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29/07/2021

Make a switch in Laois for nature this National Biodiversity Week with ten ideas

This is National Biodiversity Week - every day we depend on biodiversity.

Make a switch in Laois for nature this National Biodiversity Week with ten ideas

The people of Laois are being urged to start making 10 switches to help foster biodiversity during National Biodiversity Week.

The Heritage Officers in Laois and other county councils hope everyone can start to make the switch on International Biodiversity Day is Saturday, May 22 and the theme this year is “We are part of the solution for Nature”.

The Local Authority Heritage Officer Network says there are some simple switches that can be made that will set us on that pathway.  Always the best place to start is where we can have the most influence, and for most of us that is our own homes and gardens.  

The Heritage Officers say biodiversity or nature is all about us.  Everything we rely on is provided by nature. Biodiversity is the variety of life on the planet, how it interacts with the natural water cycles and climate to create ecosystems that provide habitats, and ecosystem goods and services. 

Catherine Casey, Heritage Officer with Laois County Council.

“Take a first step and connect with the wonder of nature this Biodiversity week.  Find a quiet spot and listen to the sounds of nature about you. This is the sound of nature supporting your life,” she said.

Here are ten SWITCHES you can make for nature right now:

  1. Switch peat moss or compost with peat for PEAT-FREE COMPOST. Ask your garden centre. Or make your own compost. This will help protect our valuable bogs, which are vital for carbon capture and nature.
  2. Switch your weekly mow to LET YOUR GRASS GROW. Leave an extra margin around the edge of your lawn and cut it every 3-6 weeks, to provide shelter and food for pollinators. #NoMowMay
  3. Switch tap water in your watering can to WATER FROM A WATER BUTT. Rainwater collected from your roof is a good way to re-use water and be more economical with treated water.
  4. Switch some of your lawn for a POND OR RAIN GARDEN – all our wildlife needs water and it’s amazing how much wildlife even a tiny pond can attract.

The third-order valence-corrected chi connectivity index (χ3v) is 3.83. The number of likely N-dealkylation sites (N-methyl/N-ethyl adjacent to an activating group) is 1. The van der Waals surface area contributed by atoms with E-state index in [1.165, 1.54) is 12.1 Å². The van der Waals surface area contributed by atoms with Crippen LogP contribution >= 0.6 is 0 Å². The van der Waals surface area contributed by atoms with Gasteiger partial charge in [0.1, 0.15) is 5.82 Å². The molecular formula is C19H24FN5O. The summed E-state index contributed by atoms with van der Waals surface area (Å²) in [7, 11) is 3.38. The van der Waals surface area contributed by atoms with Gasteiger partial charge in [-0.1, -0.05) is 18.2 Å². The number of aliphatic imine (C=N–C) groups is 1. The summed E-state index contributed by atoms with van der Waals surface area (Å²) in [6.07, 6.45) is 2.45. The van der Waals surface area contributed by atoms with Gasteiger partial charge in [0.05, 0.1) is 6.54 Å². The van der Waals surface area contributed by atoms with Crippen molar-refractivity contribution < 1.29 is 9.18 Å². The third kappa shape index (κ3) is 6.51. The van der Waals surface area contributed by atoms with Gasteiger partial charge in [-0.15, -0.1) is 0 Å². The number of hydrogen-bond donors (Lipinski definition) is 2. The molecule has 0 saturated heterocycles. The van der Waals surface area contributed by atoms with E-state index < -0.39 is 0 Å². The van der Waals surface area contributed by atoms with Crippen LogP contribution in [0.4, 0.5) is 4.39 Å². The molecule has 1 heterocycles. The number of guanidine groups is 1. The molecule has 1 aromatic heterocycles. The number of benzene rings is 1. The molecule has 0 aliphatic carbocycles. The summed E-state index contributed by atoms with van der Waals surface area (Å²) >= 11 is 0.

5. Switch pesticides for NATURAL PEST CONTROL AND COMPANION PLANTING. (Carrot fly is distracted by the smell of rosemary and thyme, plant marigolds or lady’s mantle close to tomatoes, nasturtium beside broad beans). Encourage ladybirds to your garden to eat greenfly.
  6. Switch chemical fertiliser for NETTLE OR COMFREY FERTILISER. This is made by soaking the plants in water for a few weeks and then diluting the resultant liquid with water. Areas of nettles and comfrey are super for pollinators – bees and butterflies, so a patch has additional biodiversity benefits.
  7. Switch cutting hedges at waist height to LETTING HAWTHORN HEDGES GROW TALL AND BLOSSOM. This is vital for pollinators and will bring a wonderful sight and smell to your garden.
  8. Switch tidying up to BUILDING A LOG PILE. These are great spots for hedgehogs, bugs and beetles. The garden is not a place for Marie Kondo’s house tidying approach! Check out the Gardening for Biodiversity video series for tips
  9. Switch planting the same plants everywhere to PLANTING VARIETY. This will protect your garden from being overrun with any one pest or disease and bring more wildlife to your place.
  10. Switch social distance for HUGGING A TREE

The popular GARDENING FOR BIODIVERSITY booklet and coloring book are still available at www.laois.ie along with a Pledge your Garden for Pollinators leaflet.  

These publications are full of ideas for your garden. The Garden Birds poster produced in association with BirdWatch Ireland shows you the huge wealth of birds you might attract to your garden.

Gardening for Biodiversity Video series on Youtube here
 
The Local Authority Heritage Officer Network is the collection of heritage officers located nationwide, in most counties and local authorities.  The Heritage Office programme is supported by the local authorities and the Heritage Council.  Heritage Officers advocate for the conservation of natural and cultural heritage, through the implementation of biodiversity and heritage plans, working with communities through local government.

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